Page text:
It’s pay raise time for troops, DOD civilians
WASHINGTON — Troops worldwide will receive a 3.9 percent pay raise starting on Thursday, but Defense Department civilian employees working overseas will see only a 2.9 percent bump in their paychecks.
Under rules outlined by the White House two weeks ago, all stateside civilian federal workers will receive a pay raise of at least 3.5 percent: a 2.9 percent basic pay raise plus at least another 0.7 percent locality pay raise.
Workers in 37 metropolitan areas will see an even greater increase, because of the high cost of living there and the large disparity between government and private sector wages.
For example, federal workers in Washington, D.C., will see an overall pay increase of nearly 4.8 percent. Those in the Oakland and San Francisco area will see a 4.3 percent pay increase.
Overseas federal employees do not receive any such locality pay adjustment, and will get only the 2.9 percent base pay increase next year. Other cost-of-living adjustments, housing allowances and specialty pays for overseas workers are handled separately.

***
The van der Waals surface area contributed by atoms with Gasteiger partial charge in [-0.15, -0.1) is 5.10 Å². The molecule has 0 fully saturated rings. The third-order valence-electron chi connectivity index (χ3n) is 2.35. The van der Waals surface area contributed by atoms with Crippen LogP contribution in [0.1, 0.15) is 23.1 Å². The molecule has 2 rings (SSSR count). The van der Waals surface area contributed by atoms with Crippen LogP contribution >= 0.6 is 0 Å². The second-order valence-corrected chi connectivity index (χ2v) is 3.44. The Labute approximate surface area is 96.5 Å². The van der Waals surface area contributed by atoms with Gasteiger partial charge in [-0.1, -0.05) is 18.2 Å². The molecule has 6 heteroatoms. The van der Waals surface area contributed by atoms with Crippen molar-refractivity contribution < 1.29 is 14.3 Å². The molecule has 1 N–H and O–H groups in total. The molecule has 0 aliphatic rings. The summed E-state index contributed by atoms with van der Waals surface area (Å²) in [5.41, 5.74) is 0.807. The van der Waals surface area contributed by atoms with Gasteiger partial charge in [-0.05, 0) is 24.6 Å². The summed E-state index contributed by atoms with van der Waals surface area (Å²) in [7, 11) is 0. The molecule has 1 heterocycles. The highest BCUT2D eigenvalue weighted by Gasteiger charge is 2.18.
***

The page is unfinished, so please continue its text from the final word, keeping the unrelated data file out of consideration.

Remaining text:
For servicemembers, the civilian locality pay and other adjustments are irrelevant. Everyone in the military receives a flat 3.9 percent increase in their base pay, before accounting for extra bonuses such as combat pay and family separation allowances.
The pay increase is the highest approved by Congress since 2004. The raise will mean about $70 a month more than last year for an E-3 with four years of service, and just over $105 a month for an E-5 with 10 years of service.
Officials from the Defense Department and Office of Personnel Management said the raises won’t be reflected on individual’s paychecks until the end of January, after the first full pay period of the new year.